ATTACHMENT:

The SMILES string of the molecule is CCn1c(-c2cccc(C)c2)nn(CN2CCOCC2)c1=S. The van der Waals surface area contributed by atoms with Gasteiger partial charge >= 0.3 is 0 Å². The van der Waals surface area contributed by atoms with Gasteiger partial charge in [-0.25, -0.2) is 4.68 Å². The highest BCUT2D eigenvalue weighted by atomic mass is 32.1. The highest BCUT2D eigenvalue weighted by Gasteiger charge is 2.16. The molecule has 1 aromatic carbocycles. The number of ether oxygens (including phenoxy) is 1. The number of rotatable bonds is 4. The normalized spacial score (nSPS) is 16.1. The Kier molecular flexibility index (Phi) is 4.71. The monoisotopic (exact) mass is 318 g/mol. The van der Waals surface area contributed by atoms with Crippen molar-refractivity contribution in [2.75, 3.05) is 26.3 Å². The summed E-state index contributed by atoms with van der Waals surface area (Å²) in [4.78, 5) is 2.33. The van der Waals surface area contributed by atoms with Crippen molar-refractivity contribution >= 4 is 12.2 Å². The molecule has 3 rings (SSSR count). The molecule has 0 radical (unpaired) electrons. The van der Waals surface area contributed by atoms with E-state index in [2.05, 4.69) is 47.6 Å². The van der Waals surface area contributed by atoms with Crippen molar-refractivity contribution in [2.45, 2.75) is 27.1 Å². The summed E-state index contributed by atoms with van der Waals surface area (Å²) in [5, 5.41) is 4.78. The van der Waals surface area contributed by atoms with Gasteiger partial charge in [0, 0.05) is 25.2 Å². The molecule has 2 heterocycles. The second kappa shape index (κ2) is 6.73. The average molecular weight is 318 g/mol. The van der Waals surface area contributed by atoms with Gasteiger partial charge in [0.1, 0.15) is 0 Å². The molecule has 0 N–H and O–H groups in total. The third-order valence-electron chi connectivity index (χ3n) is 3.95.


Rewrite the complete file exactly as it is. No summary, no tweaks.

The SMILES string of the molecule is CCn1c(-c2cccc(C)c2)nn(CN2CCOCC2)c1=S. The van der Waals surface area contributed by atoms with Gasteiger partial charge >= 0.3 is 0 Å². The van der Waals surface area contributed by atoms with Gasteiger partial charge in [-0.25, -0.2) is 4.68 Å². The highest BCUT2D eigenvalue weighted by atomic mass is 32.1. The highest BCUT2D eigenvalue weighted by Gasteiger charge is 2.16. The molecule has 1 aromatic carbocycles. The number of ether oxygens (including phenoxy) is 1. The number of rotatable bonds is 4. The normalized spacial score (nSPS) is 16.1. The Kier molecular flexibility index (Phi) is 4.71. The monoisotopic (exact) mass is 318 g/mol. The van der Waals surface area contributed by atoms with Crippen molar-refractivity contribution in [2.75, 3.05) is 26.3 Å². The summed E-state index contributed by atoms with van der Waals surface area (Å²) in [4.78, 5) is 2.33. The van der Waals surface area contributed by atoms with Crippen molar-refractivity contribution >= 4 is 12.2 Å². The molecule has 3 rings (SSSR count). The molecule has 0 radical (unpaired) electrons. The van der Waals surface area contributed by atoms with E-state index in [2.05, 4.69) is 47.6 Å². The van der Waals surface area contributed by atoms with Crippen molar-refractivity contribution in [2.45, 2.75) is 27.1 Å². The summed E-state index contributed by atoms with van der Waals surface area (Å²) in [5, 5.41) is 4.78. The van der Waals surface area contributed by atoms with Gasteiger partial charge in [0, 0.05) is 25.2 Å². The molecule has 2 heterocycles. The second kappa shape index (κ2) is 6.73. The average molecular weight is 318 g/mol. The van der Waals surface area contributed by atoms with Gasteiger partial charge in [0.1, 0.15) is 0 Å². The molecule has 0 N–H and O–H groups in total. The third-order valence-electron chi connectivity index (χ3n) is 3.95.